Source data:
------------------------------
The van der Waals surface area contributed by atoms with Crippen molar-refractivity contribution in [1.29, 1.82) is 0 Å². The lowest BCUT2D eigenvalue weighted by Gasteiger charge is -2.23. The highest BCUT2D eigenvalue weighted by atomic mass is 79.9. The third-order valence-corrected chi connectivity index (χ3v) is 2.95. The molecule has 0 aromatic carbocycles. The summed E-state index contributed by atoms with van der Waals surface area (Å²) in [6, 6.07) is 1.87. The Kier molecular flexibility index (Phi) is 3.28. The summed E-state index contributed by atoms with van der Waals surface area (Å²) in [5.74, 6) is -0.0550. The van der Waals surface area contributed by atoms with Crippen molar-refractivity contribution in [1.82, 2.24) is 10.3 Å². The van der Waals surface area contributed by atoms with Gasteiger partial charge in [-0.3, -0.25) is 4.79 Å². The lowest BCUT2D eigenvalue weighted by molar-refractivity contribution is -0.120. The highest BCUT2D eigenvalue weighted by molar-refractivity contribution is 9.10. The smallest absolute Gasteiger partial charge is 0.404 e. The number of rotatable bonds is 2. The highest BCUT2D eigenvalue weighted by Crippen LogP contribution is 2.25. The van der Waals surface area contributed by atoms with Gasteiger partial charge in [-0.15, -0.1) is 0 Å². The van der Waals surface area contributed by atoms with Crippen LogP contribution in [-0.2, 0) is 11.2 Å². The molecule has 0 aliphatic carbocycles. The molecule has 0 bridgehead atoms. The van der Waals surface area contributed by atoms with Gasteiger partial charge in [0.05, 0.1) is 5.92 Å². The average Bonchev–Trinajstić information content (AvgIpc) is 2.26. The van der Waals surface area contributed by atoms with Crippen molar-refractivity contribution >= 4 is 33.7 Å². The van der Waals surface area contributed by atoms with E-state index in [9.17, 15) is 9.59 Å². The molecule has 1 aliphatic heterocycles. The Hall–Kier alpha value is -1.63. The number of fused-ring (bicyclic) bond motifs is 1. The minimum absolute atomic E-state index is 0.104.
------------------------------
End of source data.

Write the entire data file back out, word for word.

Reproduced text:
The van der Waals surface area contributed by atoms with Crippen molar-refractivity contribution in [1.29, 1.82) is 0 Å². The lowest BCUT2D eigenvalue weighted by Gasteiger charge is -2.23. The highest BCUT2D eigenvalue weighted by atomic mass is 79.9. The third-order valence-corrected chi connectivity index (χ3v) is 2.95. The molecule has 0 aromatic carbocycles. The summed E-state index contributed by atoms with van der Waals surface area (Å²) in [6, 6.07) is 1.87. The Kier molecular flexibility index (Phi) is 3.28. The summed E-state index contributed by atoms with van der Waals surface area (Å²) in [5.74, 6) is -0.0550. The van der Waals surface area contributed by atoms with Crippen molar-refractivity contribution in [1.82, 2.24) is 10.3 Å². The van der Waals surface area contributed by atoms with Gasteiger partial charge in [-0.3, -0.25) is 4.79 Å². The lowest BCUT2D eigenvalue weighted by molar-refractivity contribution is -0.120. The highest BCUT2D eigenvalue weighted by molar-refractivity contribution is 9.10. The smallest absolute Gasteiger partial charge is 0.404 e. The number of rotatable bonds is 2. The highest BCUT2D eigenvalue weighted by Crippen LogP contribution is 2.25. The van der Waals surface area contributed by atoms with Gasteiger partial charge in [-0.15, -0.1) is 0 Å². The van der Waals surface area contributed by atoms with Crippen LogP contribution in [-0.2, 0) is 11.2 Å². The molecule has 0 aliphatic carbocycles. The molecule has 0 bridgehead atoms. The van der Waals surface area contributed by atoms with Gasteiger partial charge in [0.05, 0.1) is 5.92 Å². The average Bonchev–Trinajstić information content (AvgIpc) is 2.26. The van der Waals surface area contributed by atoms with Crippen molar-refractivity contribution >= 4 is 33.7 Å². The van der Waals surface area contributed by atoms with E-state index in [9.17, 15) is 9.59 Å². The molecule has 1 aliphatic heterocycles. The Hall–Kier alpha value is -1.63. The number of fused-ring (bicyclic) bond motifs is 1. The minimum absolute atomic E-state index is 0.104.